The thrust of these limitations is that if property is owned by a real estate related business, but it is old property – i.e. older than 10 years or where its depreciable life has otherwise expired (using non-accelerated depreciation lives) – this property is not “qualified property”, and therefore cannot be used by a business to determine its QBI and the amount of the 20% pass-through deduction. However, a reading of the “qualified property” definition, including the “depreciable period” limits, indicates that if a business owns depreciable property which is less than 10 years old or the applicable depreciable life of the property has not yet expired, this property can then be used to calculate QBI and the 20% deduction. Moreover, this property can continue to be added to the QBI calculation for the longer of its depreciable live or 10 years.

Some examples:

  • John owns a 20-unit residential apartment building through an LLC. The apartment building was constructed and furnished in 2012. The original cost of the land was $200,000, the building cost was $1,000,000 to construct, and the fixtures, furnishings and equipment in the building cost another $400,000. The building has a non-accelerated depreciable life of 39 years and the equipment has a useful life of 5 years. In 2018, the LLC has a taxable profit of $300,000. Initially, only the $1.4 million cost of the building and other personal property potentially qualifies; the land does not. The potential 20% pass-through deduction is $60,000 for John (20% x $300,000); however, it is limited to 2.5% of the $1.4 million building and equipment cost, or $35,000. Both the cost of the building and the equipment qualifies, because each asset was owned for the longer of its depreciable life or 10 years as of 2018 – the year John seeks his 20% pass-through deduction.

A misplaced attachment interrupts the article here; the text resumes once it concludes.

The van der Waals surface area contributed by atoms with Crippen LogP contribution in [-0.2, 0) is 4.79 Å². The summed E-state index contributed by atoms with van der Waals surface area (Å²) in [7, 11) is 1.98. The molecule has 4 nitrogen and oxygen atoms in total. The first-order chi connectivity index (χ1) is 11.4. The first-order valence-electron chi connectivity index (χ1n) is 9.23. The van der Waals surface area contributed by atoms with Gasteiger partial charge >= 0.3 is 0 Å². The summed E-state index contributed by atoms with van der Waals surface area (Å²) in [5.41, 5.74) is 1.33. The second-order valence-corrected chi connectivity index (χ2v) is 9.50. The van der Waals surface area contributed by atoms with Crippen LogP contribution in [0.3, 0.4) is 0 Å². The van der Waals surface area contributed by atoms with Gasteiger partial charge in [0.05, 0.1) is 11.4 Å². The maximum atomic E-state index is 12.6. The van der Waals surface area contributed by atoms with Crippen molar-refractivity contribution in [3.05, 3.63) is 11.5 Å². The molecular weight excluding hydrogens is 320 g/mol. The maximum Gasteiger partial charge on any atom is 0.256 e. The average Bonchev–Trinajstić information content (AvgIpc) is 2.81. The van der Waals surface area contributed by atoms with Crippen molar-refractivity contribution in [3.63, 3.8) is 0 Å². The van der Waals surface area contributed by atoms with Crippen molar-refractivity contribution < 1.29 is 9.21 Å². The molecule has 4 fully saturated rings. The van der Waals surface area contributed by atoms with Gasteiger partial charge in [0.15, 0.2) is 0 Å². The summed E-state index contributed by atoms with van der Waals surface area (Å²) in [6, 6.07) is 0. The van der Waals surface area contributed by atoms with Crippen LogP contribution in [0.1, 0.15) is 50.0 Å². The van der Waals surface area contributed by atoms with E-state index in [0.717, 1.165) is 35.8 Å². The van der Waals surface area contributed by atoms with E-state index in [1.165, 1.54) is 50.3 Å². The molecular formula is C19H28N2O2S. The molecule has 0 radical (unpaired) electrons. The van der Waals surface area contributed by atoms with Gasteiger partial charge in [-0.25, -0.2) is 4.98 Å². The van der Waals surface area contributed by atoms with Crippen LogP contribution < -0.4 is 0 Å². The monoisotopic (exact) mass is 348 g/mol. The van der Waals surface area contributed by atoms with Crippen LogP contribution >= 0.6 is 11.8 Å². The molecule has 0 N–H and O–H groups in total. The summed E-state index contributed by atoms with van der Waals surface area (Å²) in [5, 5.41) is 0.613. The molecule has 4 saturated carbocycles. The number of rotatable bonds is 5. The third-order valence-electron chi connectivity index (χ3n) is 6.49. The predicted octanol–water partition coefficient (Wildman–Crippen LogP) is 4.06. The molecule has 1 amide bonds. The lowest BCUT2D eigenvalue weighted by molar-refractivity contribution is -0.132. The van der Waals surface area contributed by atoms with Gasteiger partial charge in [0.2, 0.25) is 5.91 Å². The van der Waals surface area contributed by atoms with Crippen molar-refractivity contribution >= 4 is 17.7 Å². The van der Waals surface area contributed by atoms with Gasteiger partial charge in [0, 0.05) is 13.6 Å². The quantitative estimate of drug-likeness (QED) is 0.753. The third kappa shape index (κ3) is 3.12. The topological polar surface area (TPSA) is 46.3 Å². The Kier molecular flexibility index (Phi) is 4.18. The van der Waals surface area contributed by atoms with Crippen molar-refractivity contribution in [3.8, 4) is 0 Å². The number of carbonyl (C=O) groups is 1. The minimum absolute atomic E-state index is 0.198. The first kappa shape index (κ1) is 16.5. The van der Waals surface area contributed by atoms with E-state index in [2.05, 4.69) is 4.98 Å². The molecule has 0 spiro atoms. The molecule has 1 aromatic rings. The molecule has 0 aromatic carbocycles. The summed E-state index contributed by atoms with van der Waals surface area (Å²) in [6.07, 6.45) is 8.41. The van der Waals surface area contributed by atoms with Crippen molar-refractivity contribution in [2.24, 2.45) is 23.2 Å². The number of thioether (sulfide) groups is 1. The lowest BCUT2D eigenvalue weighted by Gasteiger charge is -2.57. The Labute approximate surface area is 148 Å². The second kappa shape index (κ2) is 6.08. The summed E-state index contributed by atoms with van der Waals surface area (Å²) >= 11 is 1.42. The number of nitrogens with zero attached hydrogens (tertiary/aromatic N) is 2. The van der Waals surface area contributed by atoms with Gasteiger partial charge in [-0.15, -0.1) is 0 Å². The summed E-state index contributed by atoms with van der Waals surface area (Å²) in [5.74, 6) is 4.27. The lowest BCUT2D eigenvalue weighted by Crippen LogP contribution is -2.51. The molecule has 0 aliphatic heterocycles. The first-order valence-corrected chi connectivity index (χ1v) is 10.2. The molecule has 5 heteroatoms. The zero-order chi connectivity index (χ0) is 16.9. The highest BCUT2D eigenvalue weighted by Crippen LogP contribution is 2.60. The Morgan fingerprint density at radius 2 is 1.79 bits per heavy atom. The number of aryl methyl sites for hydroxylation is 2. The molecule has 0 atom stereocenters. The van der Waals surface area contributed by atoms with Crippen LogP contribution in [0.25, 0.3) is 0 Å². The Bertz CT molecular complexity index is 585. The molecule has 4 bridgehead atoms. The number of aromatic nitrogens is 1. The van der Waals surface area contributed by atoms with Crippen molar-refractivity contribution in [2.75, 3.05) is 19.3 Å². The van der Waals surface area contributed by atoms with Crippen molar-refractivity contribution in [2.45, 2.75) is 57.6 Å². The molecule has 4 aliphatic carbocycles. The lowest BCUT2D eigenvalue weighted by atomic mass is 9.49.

• Same facts, except the apartment building was constructed in 2005 and the fixtures, furnishings and equipment were all added that year as well. Here now, only the building cost qualifies for the deduction calculation and not the other personal property because, as of 2018, the fixtures, furnishings and equipment is all older than 10 years or its depreciable life has otherwise expired.  Thus, the $1 million building cost qualifies, 2.5% of $1 million is $25,000 and John’s potential $60,000 20% pass-through deduction is limited now to $25,000.

Owners of real estate-related businesses may potentially qualify for the new 20% pass-through deduction, but the deduction may be limited to 2.5% of the cost of the owner’s allocable share of depreciable real and personal property and where the cost of these assets may be included only during the longer of the useful life of each asset or 10 years.

About the Author

Erik P. Doerring
Erik leads the firm's economic development and tax practices. He is a business lawyer, with the skills of a tax litigator. Prior to joining McNair, Erik was an attorney with the IRS Office of Chief Counsel and the U.S. Department of Justice, Tax Division.